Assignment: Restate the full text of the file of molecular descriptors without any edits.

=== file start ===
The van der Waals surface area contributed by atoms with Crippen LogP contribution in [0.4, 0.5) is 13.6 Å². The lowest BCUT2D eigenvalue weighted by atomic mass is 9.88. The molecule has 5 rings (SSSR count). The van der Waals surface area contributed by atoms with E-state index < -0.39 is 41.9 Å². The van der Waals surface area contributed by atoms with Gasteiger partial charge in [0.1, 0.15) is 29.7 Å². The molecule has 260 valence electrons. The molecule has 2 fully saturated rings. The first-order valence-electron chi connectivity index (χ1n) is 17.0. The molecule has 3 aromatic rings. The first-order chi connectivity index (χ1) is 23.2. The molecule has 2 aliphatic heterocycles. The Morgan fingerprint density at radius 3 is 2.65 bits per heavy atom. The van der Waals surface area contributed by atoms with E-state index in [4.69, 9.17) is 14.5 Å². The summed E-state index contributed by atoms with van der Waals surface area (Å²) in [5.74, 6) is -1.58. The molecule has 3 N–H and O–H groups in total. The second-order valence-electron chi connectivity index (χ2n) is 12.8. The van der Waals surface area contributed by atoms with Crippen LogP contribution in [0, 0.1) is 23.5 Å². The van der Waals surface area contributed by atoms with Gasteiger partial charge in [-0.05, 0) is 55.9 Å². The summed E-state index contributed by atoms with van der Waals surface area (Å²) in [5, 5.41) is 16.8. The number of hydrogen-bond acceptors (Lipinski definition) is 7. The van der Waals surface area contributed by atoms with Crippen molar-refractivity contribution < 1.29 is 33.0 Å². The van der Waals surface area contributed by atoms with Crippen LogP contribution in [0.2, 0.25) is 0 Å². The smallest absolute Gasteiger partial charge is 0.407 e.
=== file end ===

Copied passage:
The van der Waals surface area contributed by atoms with Crippen LogP contribution in [0.4, 0.5) is 13.6 Å². The lowest BCUT2D eigenvalue weighted by atomic mass is 9.88. The molecule has 5 rings (SSSR count). The van der Waals surface area contributed by atoms with E-state index < -0.39 is 41.9 Å². The van der Waals surface area contributed by atoms with Gasteiger partial charge in [0.1, 0.15) is 29.7 Å². The molecule has 260 valence electrons. The molecule has 2 fully saturated rings. The first-order valence-electron chi connectivity index (χ1n) is 17.0. The molecule has 3 aromatic rings. The first-order chi connectivity index (χ1) is 23.2. The molecule has 2 aliphatic heterocycles. The Morgan fingerprint density at radius 3 is 2.65 bits per heavy atom. The van der Waals surface area contributed by atoms with E-state index in [4.69, 9.17) is 14.5 Å². The summed E-state index contributed by atoms with van der Waals surface area (Å²) in [5.74, 6) is -1.58. The molecule has 3 N–H and O–H groups in total. The second-order valence-electron chi connectivity index (χ2n) is 12.8. The van der Waals surface area contributed by atoms with Crippen LogP contribution in [0, 0.1) is 23.5 Å². The van der Waals surface area contributed by atoms with Gasteiger partial charge in [-0.05, 0) is 55.9 Å². The summed E-state index contributed by atoms with van der Waals surface area (Å²) in [5, 5.41) is 16.8. The number of hydrogen-bond acceptors (Lipinski definition) is 7. The van der Waals surface area contributed by atoms with Crippen molar-refractivity contribution < 1.29 is 33.0 Å². The van der Waals surface area contributed by atoms with Crippen LogP contribution in [0.2, 0.25) is 0 Å². The smallest absolute Gasteiger partial charge is 0.407 e.